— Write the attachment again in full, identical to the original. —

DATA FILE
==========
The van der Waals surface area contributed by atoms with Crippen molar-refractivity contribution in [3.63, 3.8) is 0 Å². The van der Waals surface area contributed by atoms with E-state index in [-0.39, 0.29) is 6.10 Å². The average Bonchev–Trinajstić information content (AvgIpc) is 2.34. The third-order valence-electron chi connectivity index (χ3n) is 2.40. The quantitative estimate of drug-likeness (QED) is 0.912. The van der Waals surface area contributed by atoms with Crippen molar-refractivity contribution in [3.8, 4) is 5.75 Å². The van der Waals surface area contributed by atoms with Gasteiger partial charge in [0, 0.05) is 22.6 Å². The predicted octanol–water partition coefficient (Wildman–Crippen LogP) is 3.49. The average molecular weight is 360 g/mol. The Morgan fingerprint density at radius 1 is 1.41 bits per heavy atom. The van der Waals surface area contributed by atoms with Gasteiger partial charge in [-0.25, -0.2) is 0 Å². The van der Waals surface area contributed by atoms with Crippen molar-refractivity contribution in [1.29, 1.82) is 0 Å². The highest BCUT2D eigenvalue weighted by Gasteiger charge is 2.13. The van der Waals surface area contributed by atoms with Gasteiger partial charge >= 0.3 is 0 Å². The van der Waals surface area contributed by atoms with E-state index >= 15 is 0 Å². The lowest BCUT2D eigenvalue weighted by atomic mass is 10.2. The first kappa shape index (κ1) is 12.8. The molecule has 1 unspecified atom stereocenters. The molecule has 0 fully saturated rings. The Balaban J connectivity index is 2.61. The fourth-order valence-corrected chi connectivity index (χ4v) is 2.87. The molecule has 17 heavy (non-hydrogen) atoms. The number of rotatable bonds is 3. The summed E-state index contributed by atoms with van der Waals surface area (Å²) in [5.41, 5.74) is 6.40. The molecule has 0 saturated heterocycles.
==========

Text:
The van der Waals surface area contributed by atoms with Crippen molar-refractivity contribution in [3.63, 3.8) is 0 Å². The van der Waals surface area contributed by atoms with E-state index in [-0.39, 0.29) is 6.10 Å². The average Bonchev–Trinajstić information content (AvgIpc) is 2.34. The third-order valence-electron chi connectivity index (χ3n) is 2.40. The quantitative estimate of drug-likeness (QED) is 0.912. The van der Waals surface area contributed by atoms with Crippen molar-refractivity contribution in [3.8, 4) is 5.75 Å². The van der Waals surface area contributed by atoms with Gasteiger partial charge in [0, 0.05) is 22.6 Å². The predicted octanol–water partition coefficient (Wildman–Crippen LogP) is 3.49. The average molecular weight is 360 g/mol. The Morgan fingerprint density at radius 1 is 1.41 bits per heavy atom. The van der Waals surface area contributed by atoms with Gasteiger partial charge in [-0.25, -0.2) is 0 Å². The van der Waals surface area contributed by atoms with Crippen molar-refractivity contribution in [1.29, 1.82) is 0 Å². The highest BCUT2D eigenvalue weighted by Gasteiger charge is 2.13. The van der Waals surface area contributed by atoms with Gasteiger partial charge >= 0.3 is 0 Å². The van der Waals surface area contributed by atoms with E-state index >= 15 is 0 Å². The lowest BCUT2D eigenvalue weighted by atomic mass is 10.2. The first kappa shape index (κ1) is 12.8. The molecule has 1 unspecified atom stereocenters. The molecule has 0 fully saturated rings. The Balaban J connectivity index is 2.61. The fourth-order valence-corrected chi connectivity index (χ4v) is 2.87. The molecule has 17 heavy (non-hydrogen) atoms. The number of rotatable bonds is 3. The summed E-state index contributed by atoms with van der Waals surface area (Å²) in [5.41, 5.74) is 6.40. The molecule has 0 saturated heterocycles.